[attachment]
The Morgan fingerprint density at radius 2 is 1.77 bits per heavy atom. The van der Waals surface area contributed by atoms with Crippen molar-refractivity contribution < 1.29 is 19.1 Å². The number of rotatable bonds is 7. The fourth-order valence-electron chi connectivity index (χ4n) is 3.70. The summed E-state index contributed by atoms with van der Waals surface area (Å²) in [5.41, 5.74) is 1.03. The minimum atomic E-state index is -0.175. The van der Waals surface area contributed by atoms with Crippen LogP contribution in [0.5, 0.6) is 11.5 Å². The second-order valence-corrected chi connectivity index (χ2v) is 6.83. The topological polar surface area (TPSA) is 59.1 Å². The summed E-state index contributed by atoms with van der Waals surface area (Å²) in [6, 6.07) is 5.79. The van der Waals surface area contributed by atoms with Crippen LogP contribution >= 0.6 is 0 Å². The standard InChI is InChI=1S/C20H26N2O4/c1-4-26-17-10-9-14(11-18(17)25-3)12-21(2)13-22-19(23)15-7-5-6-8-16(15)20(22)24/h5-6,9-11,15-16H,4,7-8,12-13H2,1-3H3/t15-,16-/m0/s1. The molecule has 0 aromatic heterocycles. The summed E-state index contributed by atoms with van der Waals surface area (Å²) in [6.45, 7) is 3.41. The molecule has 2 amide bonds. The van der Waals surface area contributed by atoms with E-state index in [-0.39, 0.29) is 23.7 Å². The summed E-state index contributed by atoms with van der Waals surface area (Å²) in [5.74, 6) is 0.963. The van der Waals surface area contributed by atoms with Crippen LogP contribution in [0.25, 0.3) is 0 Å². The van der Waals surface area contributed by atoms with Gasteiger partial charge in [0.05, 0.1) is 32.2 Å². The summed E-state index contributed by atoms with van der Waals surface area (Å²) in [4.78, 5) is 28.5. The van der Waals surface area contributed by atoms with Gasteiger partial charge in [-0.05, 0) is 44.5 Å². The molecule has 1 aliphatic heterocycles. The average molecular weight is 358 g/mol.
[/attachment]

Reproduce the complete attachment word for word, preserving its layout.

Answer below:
The Morgan fingerprint density at radius 2 is 1.77 bits per heavy atom. The van der Waals surface area contributed by atoms with Crippen molar-refractivity contribution < 1.29 is 19.1 Å². The number of rotatable bonds is 7. The fourth-order valence-electron chi connectivity index (χ4n) is 3.70. The summed E-state index contributed by atoms with van der Waals surface area (Å²) in [5.41, 5.74) is 1.03. The minimum atomic E-state index is -0.175. The van der Waals surface area contributed by atoms with Crippen LogP contribution in [0.5, 0.6) is 11.5 Å². The second-order valence-corrected chi connectivity index (χ2v) is 6.83. The topological polar surface area (TPSA) is 59.1 Å². The summed E-state index contributed by atoms with van der Waals surface area (Å²) in [6, 6.07) is 5.79. The van der Waals surface area contributed by atoms with Crippen LogP contribution >= 0.6 is 0 Å². The standard InChI is InChI=1S/C20H26N2O4/c1-4-26-17-10-9-14(11-18(17)25-3)12-21(2)13-22-19(23)15-7-5-6-8-16(15)20(22)24/h5-6,9-11,15-16H,4,7-8,12-13H2,1-3H3/t15-,16-/m0/s1. The molecule has 0 aromatic heterocycles. The summed E-state index contributed by atoms with van der Waals surface area (Å²) in [6.45, 7) is 3.41. The molecule has 2 amide bonds. The van der Waals surface area contributed by atoms with E-state index in [-0.39, 0.29) is 23.7 Å². The summed E-state index contributed by atoms with van der Waals surface area (Å²) in [5.74, 6) is 0.963. The van der Waals surface area contributed by atoms with Crippen LogP contribution in [0.25, 0.3) is 0 Å². The van der Waals surface area contributed by atoms with Gasteiger partial charge in [0.05, 0.1) is 32.2 Å². The summed E-state index contributed by atoms with van der Waals surface area (Å²) in [4.78, 5) is 28.5. The van der Waals surface area contributed by atoms with Gasteiger partial charge in [-0.05, 0) is 44.5 Å². The molecule has 1 aliphatic heterocycles. The average molecular weight is 358 g/mol.